It is interesting how fortune changes and predictions fail in the Year of the Rat. The year started with caution as COVID-19 outbreak began to wreak havoc in China.
By January 25, the first day of the Chinese New Year, the devastating power of the bats over the Rat had become clear. For Macau’s casinos, a 15-day shutdown was just the beginning of a long nightmare. Visitor numbers to Macau and casino gaming revenue plummeted as weeks passed.
When good news came in August and September in the form of the resumption of the Individual Visitors Scheme, many rejoiced. But hopes were dashed when October’s gaming revenue and visitor numbers were much lower than expected. With December approaching, however, all figures seem to reflect an improving business trend.
As we approach the end of the Year of the Rat, there is greater optimism. Mainland Chinese cities are already in full recovery mode, despite pockets of coronavirus cases.
There are positive takes from the past year. For one, Macau’s new government performed exceptionally well under pressure and putting measures in place swiftly while injecting confidence in the marketplace.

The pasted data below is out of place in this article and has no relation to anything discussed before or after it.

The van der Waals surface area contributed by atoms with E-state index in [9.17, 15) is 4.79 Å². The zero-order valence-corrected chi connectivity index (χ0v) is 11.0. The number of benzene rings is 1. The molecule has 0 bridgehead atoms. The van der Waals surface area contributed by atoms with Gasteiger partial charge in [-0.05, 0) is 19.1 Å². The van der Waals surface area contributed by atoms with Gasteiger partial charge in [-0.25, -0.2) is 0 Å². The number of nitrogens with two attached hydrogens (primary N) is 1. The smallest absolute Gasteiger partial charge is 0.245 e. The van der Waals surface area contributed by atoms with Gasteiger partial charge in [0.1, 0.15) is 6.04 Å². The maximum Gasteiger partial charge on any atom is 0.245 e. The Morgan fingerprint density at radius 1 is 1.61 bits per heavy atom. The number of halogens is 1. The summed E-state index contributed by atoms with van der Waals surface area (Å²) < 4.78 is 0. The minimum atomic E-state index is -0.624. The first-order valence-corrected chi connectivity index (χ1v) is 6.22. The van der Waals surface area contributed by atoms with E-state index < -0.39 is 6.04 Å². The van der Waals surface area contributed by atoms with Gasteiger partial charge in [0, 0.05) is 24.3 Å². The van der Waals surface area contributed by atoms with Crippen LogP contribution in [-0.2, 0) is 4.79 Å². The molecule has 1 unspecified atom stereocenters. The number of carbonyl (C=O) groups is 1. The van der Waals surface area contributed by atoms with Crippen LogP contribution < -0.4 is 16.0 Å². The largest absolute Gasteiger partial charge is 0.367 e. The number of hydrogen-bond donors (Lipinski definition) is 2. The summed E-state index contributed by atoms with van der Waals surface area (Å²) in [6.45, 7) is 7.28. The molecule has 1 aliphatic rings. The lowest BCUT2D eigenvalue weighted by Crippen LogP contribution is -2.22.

Our residents, local businesses and concessionaires had also shown great resilience in the past year, working together to overcome their differences during such difficult times. Recovery is currently in sight, and that’s partly because everyone played their role. This will sell well to our prospective visitors in the coming months. I am thus hopeful as we approach the Year of the Ox and as vaccines become widely available.
With the pending renewal of Macau’s casino gaming concessionaires in 2022, many fundamental changes may occur by late 2021 and early 2022 as operators hail to the preferred “directions” of the government. Apart from the Macau government, local tourism and gaming executives are currently still contemplating how best to move forward.
Many have hoped that the Year of the Ox will see a return of visitor arrival numbers and gross gaming revenue to pre-Rat level. Is it possible? Yes, I believe we will but at a fraction.
*Desmond Lam is a Professor in Integrated Resort and Tourism Management and the Director of Accreditations at the Faculty of Business Administration, University of Macau. A life member of Clare Hall (University of Cambridge), Desmond is a recipient of several awards including the Emerging Leader trophy at the 2016 Asia Gaming Awards.